One main difference is that Peter Pan and Dumbo are excellent, much-loved movies. SotS is not. It’s not hypocrisy; if SotS was a genuinely great movie, there would probably would have been money and effort put toward putting it into historical context for the GP, redubbing/altering certain scenes, etc. As it was, Iger screened it before making a decision, and I don’t blame him for not wanting to spend one second of his career defending what is—when it comes down to it—a very weak, boring (and unintentionally offensive) film.

And, unfortunately, all the good music, character designs, performances and animation got dragged down into oblivion along with it.
The movie might not be well loved, but the ride absolutely was. The music, iconography, and characters are a huge part of why. I know Iger, in his infinite lack of respect for the parks, doesn’t think that counts for much, but I wouldn’t suspect theme park fans on a discussion board dedicated to Disney Parks could wave that away so easily.
 

Rich T

Well-Known Member
Regardless, I feel SotS should be put in a historical context for general public like they did with Gone With The Wind and the racist Looney Tunes shorts from the 1940s.
It’ll resurface in that context eventually. Plenty of people bought the Japanese laserdisc, and the film will become public domain in a couple of decades. Maybe a future Disney management will actually find it beneficial to handle a retrospective look at the film themselves instead of leaving it to another company.
 

Jedi14

Well-Known Member
Can someone explain why others are saying the plot for the ride is considered too “juvenile” compared to other rides? That’s the one complaint I don’t really understand.
 

BrerFoxesBayouAdventure

Well-Known Member
It’ll resurface in that context eventually. Plenty of people bought the Japanese laserdisc, and the film will become public domain in a couple of decades. Maybe a future Disney management will actually find it beneficial to handle a retrospective look at the film themselves instead of leaving it to another company.
The film can be viewed via Archive.org and I believe bootlegs are fairly easy to buy.
 

Kyle’s Dad Sent Me

Active Member
Regardless, I feel SotS should be put in a historical context for general public like they did with Gone With The Wind and the racist Looney Tunes shorts from the 1940s.
Gone with the Wind and Looney Tunes are two of the most important pieces of film history and have retained that status for nearly a century. Song of the South meanwhile for the last 30-40 years has had a reputation as “the banned Disney movie” to even casual audiences. That’s been the film’s entire legacy for decades now, and only viewed through a lens of it being a forbidden object. It’s a fetishized pop culture urban legend. It sits culturally next to those articles about Disneyland deaths.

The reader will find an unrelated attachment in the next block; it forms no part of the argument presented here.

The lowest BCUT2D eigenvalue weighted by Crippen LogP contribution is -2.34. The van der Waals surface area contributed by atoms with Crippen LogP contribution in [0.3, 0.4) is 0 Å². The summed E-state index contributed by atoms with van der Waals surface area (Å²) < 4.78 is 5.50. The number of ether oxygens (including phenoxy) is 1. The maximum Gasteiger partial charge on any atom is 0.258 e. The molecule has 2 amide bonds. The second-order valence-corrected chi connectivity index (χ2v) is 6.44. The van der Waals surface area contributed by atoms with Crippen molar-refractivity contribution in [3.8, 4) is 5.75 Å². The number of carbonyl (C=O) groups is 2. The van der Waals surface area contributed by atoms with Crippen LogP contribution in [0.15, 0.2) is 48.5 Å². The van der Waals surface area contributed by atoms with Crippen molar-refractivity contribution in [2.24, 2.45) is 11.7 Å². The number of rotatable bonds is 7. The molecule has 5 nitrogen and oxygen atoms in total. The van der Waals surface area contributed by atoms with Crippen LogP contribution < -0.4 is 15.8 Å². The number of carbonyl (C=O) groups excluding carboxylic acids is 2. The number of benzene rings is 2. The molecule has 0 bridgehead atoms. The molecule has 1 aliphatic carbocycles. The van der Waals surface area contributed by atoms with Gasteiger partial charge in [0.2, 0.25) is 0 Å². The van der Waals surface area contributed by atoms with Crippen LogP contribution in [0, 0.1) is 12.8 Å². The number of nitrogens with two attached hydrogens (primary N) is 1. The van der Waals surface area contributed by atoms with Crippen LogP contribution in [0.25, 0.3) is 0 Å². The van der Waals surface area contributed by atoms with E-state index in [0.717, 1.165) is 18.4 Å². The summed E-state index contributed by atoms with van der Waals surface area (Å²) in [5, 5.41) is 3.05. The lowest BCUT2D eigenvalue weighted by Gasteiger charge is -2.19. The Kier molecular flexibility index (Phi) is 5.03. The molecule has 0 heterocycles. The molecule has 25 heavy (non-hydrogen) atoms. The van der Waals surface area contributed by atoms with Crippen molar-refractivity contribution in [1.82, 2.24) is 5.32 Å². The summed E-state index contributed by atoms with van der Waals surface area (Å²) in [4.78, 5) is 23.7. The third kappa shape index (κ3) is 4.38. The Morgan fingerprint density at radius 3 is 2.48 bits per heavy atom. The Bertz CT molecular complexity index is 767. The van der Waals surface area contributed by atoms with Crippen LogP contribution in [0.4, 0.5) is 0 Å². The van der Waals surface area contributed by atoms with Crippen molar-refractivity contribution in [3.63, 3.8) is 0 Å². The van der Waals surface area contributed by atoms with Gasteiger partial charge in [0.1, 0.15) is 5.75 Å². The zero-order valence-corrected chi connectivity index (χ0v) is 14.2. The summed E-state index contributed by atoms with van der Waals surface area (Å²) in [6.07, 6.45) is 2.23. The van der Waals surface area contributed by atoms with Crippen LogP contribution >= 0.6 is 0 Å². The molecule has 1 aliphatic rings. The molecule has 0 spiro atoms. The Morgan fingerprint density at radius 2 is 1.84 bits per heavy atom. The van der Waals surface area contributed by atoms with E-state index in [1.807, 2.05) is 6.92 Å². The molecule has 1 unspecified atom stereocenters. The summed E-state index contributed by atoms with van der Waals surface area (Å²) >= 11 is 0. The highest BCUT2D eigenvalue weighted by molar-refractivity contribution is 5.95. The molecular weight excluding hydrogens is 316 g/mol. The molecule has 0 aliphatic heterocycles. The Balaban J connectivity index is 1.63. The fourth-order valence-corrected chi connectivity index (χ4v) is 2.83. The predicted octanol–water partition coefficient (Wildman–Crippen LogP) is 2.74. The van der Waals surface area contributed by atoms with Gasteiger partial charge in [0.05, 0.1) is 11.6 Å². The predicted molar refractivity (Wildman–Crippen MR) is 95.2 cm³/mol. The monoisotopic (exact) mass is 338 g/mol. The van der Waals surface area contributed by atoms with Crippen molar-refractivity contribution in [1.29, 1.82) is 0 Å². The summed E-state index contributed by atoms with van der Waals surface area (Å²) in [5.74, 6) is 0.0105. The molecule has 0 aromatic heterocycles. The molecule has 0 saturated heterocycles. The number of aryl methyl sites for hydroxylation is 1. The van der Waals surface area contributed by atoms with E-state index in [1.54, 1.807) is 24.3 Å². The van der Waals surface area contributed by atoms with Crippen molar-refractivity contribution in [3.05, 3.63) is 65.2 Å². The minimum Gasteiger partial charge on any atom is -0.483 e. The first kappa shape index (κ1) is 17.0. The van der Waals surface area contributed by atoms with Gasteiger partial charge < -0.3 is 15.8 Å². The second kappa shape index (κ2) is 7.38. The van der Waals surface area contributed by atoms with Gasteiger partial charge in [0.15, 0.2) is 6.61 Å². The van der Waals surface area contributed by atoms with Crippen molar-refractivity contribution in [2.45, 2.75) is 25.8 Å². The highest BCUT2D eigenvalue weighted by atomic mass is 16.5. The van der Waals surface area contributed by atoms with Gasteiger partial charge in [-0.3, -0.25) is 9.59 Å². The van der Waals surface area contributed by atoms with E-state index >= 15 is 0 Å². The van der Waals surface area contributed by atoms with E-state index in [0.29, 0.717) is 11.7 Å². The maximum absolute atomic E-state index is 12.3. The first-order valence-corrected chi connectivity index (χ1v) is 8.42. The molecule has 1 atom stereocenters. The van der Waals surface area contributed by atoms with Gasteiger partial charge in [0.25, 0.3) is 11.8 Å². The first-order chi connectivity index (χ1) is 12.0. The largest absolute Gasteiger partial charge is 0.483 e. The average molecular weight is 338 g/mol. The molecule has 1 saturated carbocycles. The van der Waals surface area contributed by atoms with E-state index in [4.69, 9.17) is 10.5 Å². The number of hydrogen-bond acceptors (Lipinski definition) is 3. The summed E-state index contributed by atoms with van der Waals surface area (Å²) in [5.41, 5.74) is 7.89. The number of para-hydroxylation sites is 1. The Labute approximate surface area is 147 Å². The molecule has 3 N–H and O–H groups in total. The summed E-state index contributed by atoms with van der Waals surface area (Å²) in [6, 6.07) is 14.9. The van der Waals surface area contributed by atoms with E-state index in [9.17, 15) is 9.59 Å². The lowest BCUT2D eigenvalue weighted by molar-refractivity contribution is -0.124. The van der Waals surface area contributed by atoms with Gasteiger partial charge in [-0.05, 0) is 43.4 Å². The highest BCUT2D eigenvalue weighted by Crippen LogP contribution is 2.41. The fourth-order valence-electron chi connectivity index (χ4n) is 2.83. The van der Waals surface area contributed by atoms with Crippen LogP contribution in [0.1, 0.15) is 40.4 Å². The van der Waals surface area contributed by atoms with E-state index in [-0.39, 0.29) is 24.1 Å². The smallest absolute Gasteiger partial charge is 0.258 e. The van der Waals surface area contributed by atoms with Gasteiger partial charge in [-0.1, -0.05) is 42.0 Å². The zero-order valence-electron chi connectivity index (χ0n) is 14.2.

This is also the larger issue of film preservation when historical art is owned by modern media mega-companies. A problematic but historically significant piece of fine art can be given context within an educational environment like a museum, but Disney movies are family entertainment sold in Blu-Ray combo packs at Target or exist as a tile on an app next to Elemental and Gordon Ramsay’s Food Stars.
 

Rich T

Well-Known Member
The movie might not be well loved, but the ride absolutely was. The music, iconography, and characters are a huge part of why. I know Iger, in his infinite lack of respect for the parks, doesn’t think that counts for much, but I wouldn’t suspect theme park fans on a discussion board dedicated to Disney Parks could wave that away so easily.
But theme park fans are not calling the shots, Bob Iger is. In the context of what Disney has become (a huge media corporation playing with newly acquired toys like Star Wars and Marvel), Splash Mtn., with its ties to a movie they’re pretending doesn’t exist, became a thing that, in their eyes, could be converted into something more merchandise-able and less potentially an issue.

And now even I, a huge PatF fan, am dismayed at the results. Had they simply given the ride the PatF makeover that nearly everyone was envisioning—With Facilier scaring riders in the old Laughing Place section and “Are you ReAAADYYY???” playing on the lift to the big drop— This could have been amazing. But somewhere along the way some less than stellar creative choices were made (IMO), and we got a ride that seems like a very expensive episode of a Playhouse Disney show. With a 50 foot drop.